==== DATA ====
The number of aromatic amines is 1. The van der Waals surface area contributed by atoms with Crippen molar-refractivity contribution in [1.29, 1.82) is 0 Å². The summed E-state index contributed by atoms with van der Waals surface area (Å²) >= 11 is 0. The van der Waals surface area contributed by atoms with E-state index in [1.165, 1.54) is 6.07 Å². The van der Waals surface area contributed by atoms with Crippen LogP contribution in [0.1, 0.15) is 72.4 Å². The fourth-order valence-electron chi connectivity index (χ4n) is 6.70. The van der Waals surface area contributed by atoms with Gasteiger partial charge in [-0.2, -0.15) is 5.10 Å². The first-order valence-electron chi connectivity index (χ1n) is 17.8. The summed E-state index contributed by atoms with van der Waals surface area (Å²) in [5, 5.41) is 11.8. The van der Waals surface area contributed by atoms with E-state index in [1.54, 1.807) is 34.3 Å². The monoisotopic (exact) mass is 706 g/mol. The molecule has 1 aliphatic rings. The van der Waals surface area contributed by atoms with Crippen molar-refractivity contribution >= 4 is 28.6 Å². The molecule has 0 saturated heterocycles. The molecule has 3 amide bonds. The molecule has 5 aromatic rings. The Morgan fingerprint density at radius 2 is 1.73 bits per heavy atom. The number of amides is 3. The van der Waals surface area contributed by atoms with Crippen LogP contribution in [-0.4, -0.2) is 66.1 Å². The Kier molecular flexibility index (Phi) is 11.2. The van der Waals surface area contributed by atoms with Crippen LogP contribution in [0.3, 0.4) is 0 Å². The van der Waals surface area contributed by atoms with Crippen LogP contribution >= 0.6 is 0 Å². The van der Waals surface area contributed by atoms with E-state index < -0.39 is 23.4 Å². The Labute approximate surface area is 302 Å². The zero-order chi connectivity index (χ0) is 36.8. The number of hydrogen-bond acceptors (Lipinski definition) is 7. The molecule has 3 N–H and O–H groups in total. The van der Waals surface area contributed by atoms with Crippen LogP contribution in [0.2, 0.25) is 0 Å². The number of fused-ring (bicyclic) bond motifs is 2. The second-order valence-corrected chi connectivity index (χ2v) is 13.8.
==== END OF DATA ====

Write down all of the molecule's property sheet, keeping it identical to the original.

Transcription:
The number of aromatic amines is 1. The van der Waals surface area contributed by atoms with Crippen molar-refractivity contribution in [1.29, 1.82) is 0 Å². The summed E-state index contributed by atoms with van der Waals surface area (Å²) >= 11 is 0. The van der Waals surface area contributed by atoms with E-state index in [1.165, 1.54) is 6.07 Å². The van der Waals surface area contributed by atoms with Crippen LogP contribution in [0.1, 0.15) is 72.4 Å². The fourth-order valence-electron chi connectivity index (χ4n) is 6.70. The van der Waals surface area contributed by atoms with Gasteiger partial charge in [-0.2, -0.15) is 5.10 Å². The first-order valence-electron chi connectivity index (χ1n) is 17.8. The summed E-state index contributed by atoms with van der Waals surface area (Å²) in [5, 5.41) is 11.8. The van der Waals surface area contributed by atoms with E-state index in [1.54, 1.807) is 34.3 Å². The monoisotopic (exact) mass is 706 g/mol. The molecule has 1 aliphatic rings. The van der Waals surface area contributed by atoms with Crippen molar-refractivity contribution >= 4 is 28.6 Å². The molecule has 0 saturated heterocycles. The molecule has 3 amide bonds. The molecule has 5 aromatic rings. The Morgan fingerprint density at radius 2 is 1.73 bits per heavy atom. The number of amides is 3. The van der Waals surface area contributed by atoms with Crippen LogP contribution in [-0.4, -0.2) is 66.1 Å². The Kier molecular flexibility index (Phi) is 11.2. The van der Waals surface area contributed by atoms with Crippen LogP contribution in [0.3, 0.4) is 0 Å². The van der Waals surface area contributed by atoms with Crippen LogP contribution >= 0.6 is 0 Å². The van der Waals surface area contributed by atoms with E-state index < -0.39 is 23.4 Å². The Labute approximate surface area is 302 Å². The zero-order chi connectivity index (χ0) is 36.8. The number of hydrogen-bond acceptors (Lipinski definition) is 7. The molecule has 3 N–H and O–H groups in total. The van der Waals surface area contributed by atoms with Crippen LogP contribution in [0.2, 0.25) is 0 Å². The number of fused-ring (bicyclic) bond motifs is 2. The second-order valence-corrected chi connectivity index (χ2v) is 13.8.